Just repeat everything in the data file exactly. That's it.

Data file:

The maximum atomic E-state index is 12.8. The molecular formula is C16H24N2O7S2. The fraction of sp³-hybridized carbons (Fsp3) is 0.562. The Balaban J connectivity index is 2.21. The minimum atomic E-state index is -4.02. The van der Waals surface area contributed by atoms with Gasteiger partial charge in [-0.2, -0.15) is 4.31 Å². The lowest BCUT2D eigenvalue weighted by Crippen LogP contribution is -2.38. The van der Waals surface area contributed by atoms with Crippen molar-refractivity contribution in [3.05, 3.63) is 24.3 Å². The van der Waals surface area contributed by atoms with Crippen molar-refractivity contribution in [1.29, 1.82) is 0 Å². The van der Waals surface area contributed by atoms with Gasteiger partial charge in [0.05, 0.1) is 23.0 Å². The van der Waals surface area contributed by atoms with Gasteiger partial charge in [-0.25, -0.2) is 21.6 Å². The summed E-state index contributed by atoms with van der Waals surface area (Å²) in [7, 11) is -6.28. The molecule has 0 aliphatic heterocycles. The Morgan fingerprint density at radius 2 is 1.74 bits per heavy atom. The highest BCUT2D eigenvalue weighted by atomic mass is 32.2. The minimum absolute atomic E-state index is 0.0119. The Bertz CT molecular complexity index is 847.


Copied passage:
The maximum atomic E-state index is 12.8. The molecular formula is C16H24N2O7S2. The fraction of sp³-hybridized carbons (Fsp3) is 0.562. The Balaban J connectivity index is 2.21. The minimum atomic E-state index is -4.02. The van der Waals surface area contributed by atoms with Gasteiger partial charge in [-0.2, -0.15) is 4.31 Å². The lowest BCUT2D eigenvalue weighted by Crippen LogP contribution is -2.38. The van der Waals surface area contributed by atoms with Crippen molar-refractivity contribution in [3.05, 3.63) is 24.3 Å². The van der Waals surface area contributed by atoms with Crippen molar-refractivity contribution in [1.29, 1.82) is 0 Å². The van der Waals surface area contributed by atoms with Gasteiger partial charge in [0.05, 0.1) is 23.0 Å². The van der Waals surface area contributed by atoms with Gasteiger partial charge in [-0.25, -0.2) is 21.6 Å². The summed E-state index contributed by atoms with van der Waals surface area (Å²) in [7, 11) is -6.28. The molecule has 0 aliphatic heterocycles. The Morgan fingerprint density at radius 2 is 1.74 bits per heavy atom. The highest BCUT2D eigenvalue weighted by atomic mass is 32.2. The minimum absolute atomic E-state index is 0.0119. The Bertz CT molecular complexity index is 847.